By G.C. Stoppel
Since I started writing murder mysteries, I have developed a new appreciation for flower and vegetable gardening.
There are so many wonderful and deadly chemicals on the garage shelf or garden shed — herbicides, insecticides, cleaning products and more. Plus sharp tools hanging on their hooks — trimmers, edgers, electric cords, scythes, loppers, even garden hoses.
After looking at them plus a few of mindless hours getting fresh air and exercise, I have come up with many ways to rub out, bump off, liquidate or otherwise get rid of someone.
When all else fails, thoughts turn to Glenn Close in Agatha Christie’s “Crooked House” exterminating moles with both barrels of a 10-gauge shotgun. Even better, the closing scene “Caddyshack” where Bill Murray blows up the golf course trying to get rid of one gopher.
You don’t get those ideas looking at an urban gray stone mansion or apartment complex. They need a suburban or rural setting so an unhappy partner or spouse can contemplate making their significant into other into an insignificant late other. Or where frustrated adult children can lay out plans to collect their inheritance a few decades early.
Fun really starts outside on the lawn or garden. Look around and you’ll see all sorts of poisonous plants — rhubarb leaves, flowering hemlock, poison ivy, poison oak, poison sumac … This time of year we add deadly, dangerous, diarrhea-causing daffodils. The pretty yellow flower which kept English poet William Wordsworth rapt for decades when he wasn’t writing about clouds, larks ascending, and other such things.
Daffs we love because they bloom just after the crocus and before the tulip, is a dangerous work of flora. Even if it is miserably cool or there is a late light snow, they resiliently accessorize our gardens and flower beds.
They are usually at their peak at this time of the year around Easter, whether the holy day comes early or late. Their timing is always perfect, and it’s a good thing too, because the yellow daf is the symbol of resurrection, new birth, hope and life itself. Little wonder the American Cancer Society embraced it as their flower. Like many cancer patients, they are hardy and persistent.
Alas, a few years ago someone visiting England for the first time saw daffodils and decided to have a snack. He or she got a nasty tummy ache, went to a hospital and a report was dispatched from there to city hall. The hospital’s grand high medico discovered there were daffodils in the hospital’s flower bed, instantly summoned Gus, the head of maintenance, and ordered his staff to “Exterminate! Exterminate!”
Daffs may be hardy but were no match for an electric string trimmer in the hands of Gus from Maintenance, when he was having a bad day. He knew better than the chief mucky muck cutting daffs was a dumb idea.
Still an order is an order and the offending flowers were gone in no time, left to wither and rot away where they fell. Problem solved. Over a thousand stems shredded.
The safety-first fanatics were not done just yet. A couple town parks were temporarily closed so a hazmat crew could locate and record each daffodil. A few days later children were allowed back in the park, but only if accompanied by at least one responsible adult.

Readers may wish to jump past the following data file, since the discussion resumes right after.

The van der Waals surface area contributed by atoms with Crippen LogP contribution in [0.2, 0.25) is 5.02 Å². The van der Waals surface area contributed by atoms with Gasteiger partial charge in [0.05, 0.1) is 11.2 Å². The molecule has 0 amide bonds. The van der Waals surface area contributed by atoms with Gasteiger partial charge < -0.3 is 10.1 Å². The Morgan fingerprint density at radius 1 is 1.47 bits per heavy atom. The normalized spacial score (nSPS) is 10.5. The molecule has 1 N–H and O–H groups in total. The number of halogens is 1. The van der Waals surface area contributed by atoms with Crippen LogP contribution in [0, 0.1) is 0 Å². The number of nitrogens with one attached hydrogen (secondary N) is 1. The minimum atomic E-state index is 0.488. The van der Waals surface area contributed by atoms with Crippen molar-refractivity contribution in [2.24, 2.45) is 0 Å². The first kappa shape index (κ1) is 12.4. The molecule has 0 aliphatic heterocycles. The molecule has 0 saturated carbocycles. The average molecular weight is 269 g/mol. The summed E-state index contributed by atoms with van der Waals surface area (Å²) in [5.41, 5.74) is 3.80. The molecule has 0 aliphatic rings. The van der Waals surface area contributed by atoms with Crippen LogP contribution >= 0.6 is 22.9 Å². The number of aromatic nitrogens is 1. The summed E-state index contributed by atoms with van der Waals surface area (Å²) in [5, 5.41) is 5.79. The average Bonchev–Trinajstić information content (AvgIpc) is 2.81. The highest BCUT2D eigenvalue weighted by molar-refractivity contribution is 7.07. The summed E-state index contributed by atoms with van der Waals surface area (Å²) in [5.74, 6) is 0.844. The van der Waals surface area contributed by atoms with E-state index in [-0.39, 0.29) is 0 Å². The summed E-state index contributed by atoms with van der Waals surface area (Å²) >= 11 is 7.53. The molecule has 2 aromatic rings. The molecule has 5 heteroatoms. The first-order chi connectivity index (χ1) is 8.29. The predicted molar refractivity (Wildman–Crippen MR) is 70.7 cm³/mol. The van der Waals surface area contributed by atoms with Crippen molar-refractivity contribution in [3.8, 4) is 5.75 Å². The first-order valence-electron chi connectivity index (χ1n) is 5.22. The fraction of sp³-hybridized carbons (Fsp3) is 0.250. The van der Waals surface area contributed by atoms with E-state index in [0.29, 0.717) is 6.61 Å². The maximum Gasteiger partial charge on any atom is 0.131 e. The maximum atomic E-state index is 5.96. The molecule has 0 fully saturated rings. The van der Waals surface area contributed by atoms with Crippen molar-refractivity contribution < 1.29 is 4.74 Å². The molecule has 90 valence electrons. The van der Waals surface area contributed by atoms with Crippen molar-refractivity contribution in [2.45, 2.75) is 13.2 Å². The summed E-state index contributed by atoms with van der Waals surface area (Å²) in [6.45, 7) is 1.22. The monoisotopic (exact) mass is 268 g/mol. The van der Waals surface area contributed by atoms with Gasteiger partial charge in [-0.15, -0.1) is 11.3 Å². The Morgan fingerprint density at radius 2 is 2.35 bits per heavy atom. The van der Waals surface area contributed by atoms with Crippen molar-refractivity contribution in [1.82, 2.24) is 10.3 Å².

Kids and adults alike had to sign a waiver that they were aware that these dangerous plants were in the gardens and promise they would not sue the town if they gobbled down a snack.
Keep this up and before long someone in this country will find something politically incorrect or insufficiently woke about daffodils. Before you know it, they will come for daffs to cancel them.
The only way they will get the ones from my garden is pry the stems out of my cold dead fingers. Meanwhile, I am laying away a supply of bulbs because when the government outlaws daffodils, only outlaws will have daffodils.
Often when something unexpected or even slightly dangerous happens, we over-react. A classic example in the upper Midwest is when weather forecasters report that two snowflakes have been found in close proximity in the same county, so prepare for this year’s blizzard of the century. Immediately people head to the grocery store to stock up.
A clerk told me there are two types of these survivalists. The first head to the shelves with bread, then to the cooler for milk. The second head to the beer, wine and spirits section, then the frozen pizza department.
During the first wave of Covid thought to be strictly a respiratory problem a few years ago, shelves emptied of bathroom rolls instantly. Panic buying on the same order of killing daffodils.
Michigan still has a law forbidding women from having their hair cut without her husband’s or father’s approval. My guess is some long-ago legislator, outraged when his significant other bobbed her hair, sat down, scribbled out draft legislation and somehow it got signed into a law that’s still on the books.
I have better sense than to tell either Pat or her stylist I have consented to her hair getting trimmed. It might entice one or both of them to to look over gardening supplies in my garage.
By G.C. Stoppel